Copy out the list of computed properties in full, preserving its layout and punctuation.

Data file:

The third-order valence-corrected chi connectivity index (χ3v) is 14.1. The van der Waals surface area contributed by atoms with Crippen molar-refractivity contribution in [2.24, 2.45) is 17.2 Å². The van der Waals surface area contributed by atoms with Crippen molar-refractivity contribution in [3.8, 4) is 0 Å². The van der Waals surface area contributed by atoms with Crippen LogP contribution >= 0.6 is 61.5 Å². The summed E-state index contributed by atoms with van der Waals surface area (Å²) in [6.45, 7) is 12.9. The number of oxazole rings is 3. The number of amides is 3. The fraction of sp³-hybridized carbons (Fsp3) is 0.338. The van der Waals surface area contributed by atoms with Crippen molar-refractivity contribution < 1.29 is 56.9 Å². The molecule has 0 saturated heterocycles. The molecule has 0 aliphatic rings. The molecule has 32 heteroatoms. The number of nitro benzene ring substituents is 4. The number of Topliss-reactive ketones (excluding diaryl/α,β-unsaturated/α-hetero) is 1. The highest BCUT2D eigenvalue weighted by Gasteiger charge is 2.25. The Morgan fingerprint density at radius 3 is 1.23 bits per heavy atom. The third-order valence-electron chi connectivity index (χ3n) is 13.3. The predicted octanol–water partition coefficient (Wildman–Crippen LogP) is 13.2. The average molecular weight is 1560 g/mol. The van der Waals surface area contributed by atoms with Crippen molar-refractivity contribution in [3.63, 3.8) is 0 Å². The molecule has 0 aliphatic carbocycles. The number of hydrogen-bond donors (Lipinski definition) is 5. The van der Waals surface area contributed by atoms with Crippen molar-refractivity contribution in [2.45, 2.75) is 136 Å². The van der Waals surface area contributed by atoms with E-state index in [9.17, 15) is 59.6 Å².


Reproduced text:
The third-order valence-corrected chi connectivity index (χ3v) is 14.1. The van der Waals surface area contributed by atoms with Crippen molar-refractivity contribution in [2.24, 2.45) is 17.2 Å². The van der Waals surface area contributed by atoms with Crippen molar-refractivity contribution in [3.8, 4) is 0 Å². The van der Waals surface area contributed by atoms with Crippen LogP contribution >= 0.6 is 61.5 Å². The summed E-state index contributed by atoms with van der Waals surface area (Å²) in [6.45, 7) is 12.9. The number of oxazole rings is 3. The number of amides is 3. The fraction of sp³-hybridized carbons (Fsp3) is 0.338. The van der Waals surface area contributed by atoms with Crippen molar-refractivity contribution < 1.29 is 56.9 Å². The molecule has 0 saturated heterocycles. The molecule has 0 aliphatic rings. The molecule has 32 heteroatoms. The number of nitro benzene ring substituents is 4. The number of Topliss-reactive ketones (excluding diaryl/α,β-unsaturated/α-hetero) is 1. The highest BCUT2D eigenvalue weighted by Gasteiger charge is 2.25. The Morgan fingerprint density at radius 3 is 1.23 bits per heavy atom. The third-order valence-electron chi connectivity index (χ3n) is 13.3. The predicted octanol–water partition coefficient (Wildman–Crippen LogP) is 13.2. The average molecular weight is 1560 g/mol. The van der Waals surface area contributed by atoms with Crippen molar-refractivity contribution in [3.63, 3.8) is 0 Å². The molecule has 0 aliphatic carbocycles. The number of hydrogen-bond donors (Lipinski definition) is 5. The van der Waals surface area contributed by atoms with Crippen molar-refractivity contribution in [2.45, 2.75) is 136 Å². The van der Waals surface area contributed by atoms with E-state index in [9.17, 15) is 59.6 Å².